In 2009, Tulane University researchers received a five-year $7,073,538 grant from the National Institute of Health to fund the continued development of detection kits for Lassa viral hemorrhagic fever. Since then researchers from Tulane University (TU) have been active in the exact areas in Afrika where this present Ebola (2014) outbreak is occurring. iThese researchers are working with other institutions, in particular the US Army Medical Research Institute of Infectious Diseases USAMRIID, a well-known center for biowar research, located at Fort Detrick, Maryland. What exactly have they been doing? Exactly what diagnostic tests have they been performing on citizens of Sierra Leone?
Has Tulane researchers and their associates attempted any experimental treatments (e.g., injecting monoclonal antibodies) using citizens of the region? If so, what adverse events have occurred? We have reports that the government of Sierra Leone has recently told Tulane researchers to stop this testing?
The research program, occurring in Sierra Leone, the Republic of Guinea, and Liberia—said to be the epicenter of this most recent Ebola outbreak (2014)—has the announced purpose, among others, of detecting the future use of fever-viruses as bioweapons. In Sierra Leone, the Tulane group has been researching new diagnostic tests for hemorrhagic fevers. Dr. Robert Garry, Professor of Microbiology and Immunology, and Dr. James Robinson, Professor of Pediatrics, have been involved in the research of Lassa fever. Together the two have recently been able to create what are called human monoclonal antibodies. After isolating the B-cells from patients that have survived the disease, they have utilized molecular cloning methods to isolate the antibodies and reproduce them in the laboratory. These antibodies have been tested on guinea pigs at The University of Texas Medical Branch in Galveston and shown to help prevent them from dying of Lassa fever…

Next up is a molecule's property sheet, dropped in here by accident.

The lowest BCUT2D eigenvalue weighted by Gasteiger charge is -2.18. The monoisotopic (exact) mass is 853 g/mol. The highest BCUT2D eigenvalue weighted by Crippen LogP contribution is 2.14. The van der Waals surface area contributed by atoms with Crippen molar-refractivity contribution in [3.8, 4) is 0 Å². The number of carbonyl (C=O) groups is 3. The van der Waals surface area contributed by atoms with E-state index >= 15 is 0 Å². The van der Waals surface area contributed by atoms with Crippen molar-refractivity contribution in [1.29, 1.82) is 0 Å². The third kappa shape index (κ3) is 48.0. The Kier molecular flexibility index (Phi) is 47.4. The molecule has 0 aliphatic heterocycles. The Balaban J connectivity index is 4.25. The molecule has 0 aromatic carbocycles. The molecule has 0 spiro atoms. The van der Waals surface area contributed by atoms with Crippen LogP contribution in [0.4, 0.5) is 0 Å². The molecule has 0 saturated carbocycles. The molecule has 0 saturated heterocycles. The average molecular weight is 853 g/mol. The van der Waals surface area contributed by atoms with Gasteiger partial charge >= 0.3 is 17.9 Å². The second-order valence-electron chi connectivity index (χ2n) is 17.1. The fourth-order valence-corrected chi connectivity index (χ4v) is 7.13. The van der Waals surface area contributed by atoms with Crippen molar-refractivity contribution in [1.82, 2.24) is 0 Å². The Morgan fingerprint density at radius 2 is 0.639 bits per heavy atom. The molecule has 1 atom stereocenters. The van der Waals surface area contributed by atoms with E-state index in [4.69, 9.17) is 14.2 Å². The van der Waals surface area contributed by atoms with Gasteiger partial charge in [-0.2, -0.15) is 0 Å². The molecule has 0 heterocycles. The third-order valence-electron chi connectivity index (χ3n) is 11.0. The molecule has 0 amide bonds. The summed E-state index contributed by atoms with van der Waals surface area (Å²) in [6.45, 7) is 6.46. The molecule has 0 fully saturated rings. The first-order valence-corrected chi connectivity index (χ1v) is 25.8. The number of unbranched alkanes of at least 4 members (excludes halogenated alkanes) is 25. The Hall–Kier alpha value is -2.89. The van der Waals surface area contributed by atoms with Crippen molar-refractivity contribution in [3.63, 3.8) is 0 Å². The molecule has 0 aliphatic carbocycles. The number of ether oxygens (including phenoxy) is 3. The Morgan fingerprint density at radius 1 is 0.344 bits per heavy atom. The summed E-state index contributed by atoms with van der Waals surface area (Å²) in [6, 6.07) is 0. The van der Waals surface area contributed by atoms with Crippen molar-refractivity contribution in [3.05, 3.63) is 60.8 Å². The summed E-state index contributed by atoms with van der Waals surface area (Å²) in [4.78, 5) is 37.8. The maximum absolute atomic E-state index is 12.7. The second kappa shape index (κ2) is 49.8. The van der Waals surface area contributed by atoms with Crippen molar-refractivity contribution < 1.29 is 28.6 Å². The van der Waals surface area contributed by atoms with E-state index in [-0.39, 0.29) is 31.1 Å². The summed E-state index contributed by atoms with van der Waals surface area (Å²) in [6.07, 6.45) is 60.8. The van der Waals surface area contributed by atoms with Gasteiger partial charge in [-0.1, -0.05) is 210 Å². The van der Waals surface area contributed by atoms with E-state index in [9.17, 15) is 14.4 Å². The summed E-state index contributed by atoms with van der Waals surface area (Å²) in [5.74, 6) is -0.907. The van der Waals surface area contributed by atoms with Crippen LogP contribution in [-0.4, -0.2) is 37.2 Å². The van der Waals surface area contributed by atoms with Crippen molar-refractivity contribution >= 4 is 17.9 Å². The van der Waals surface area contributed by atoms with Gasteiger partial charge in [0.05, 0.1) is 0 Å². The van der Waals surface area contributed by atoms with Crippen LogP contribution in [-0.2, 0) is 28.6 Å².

Lassa fever is part of the family of Viral Hemorrhaging Diseases (VHD), which includes Ebola, and others diseases. So, in other words TU has been testing using virus that are part of the Ebola family! According to Tulane University press, the researchers have also been investigating the use of monoclonal antibodies as a treatment for these fevers—but supposedly not on-site in Afrika,
It has been claimed that the testing is purely for defensive purposes. In 2007, TU announced it had developed new test to moves forward the detection of bioterrorism threats. “The initial round of clinical testing has been completed for the first diagnostic test kits that will aid in bioterrorism defense against a deadly viral disease. Tulane University researchers are collaborating in the project. But my question is this purely defensive research, or as we have seen in the past, is this research being covertly used to develop offensive bioweapons? Is this germ warfare or a case of testing gone wrong?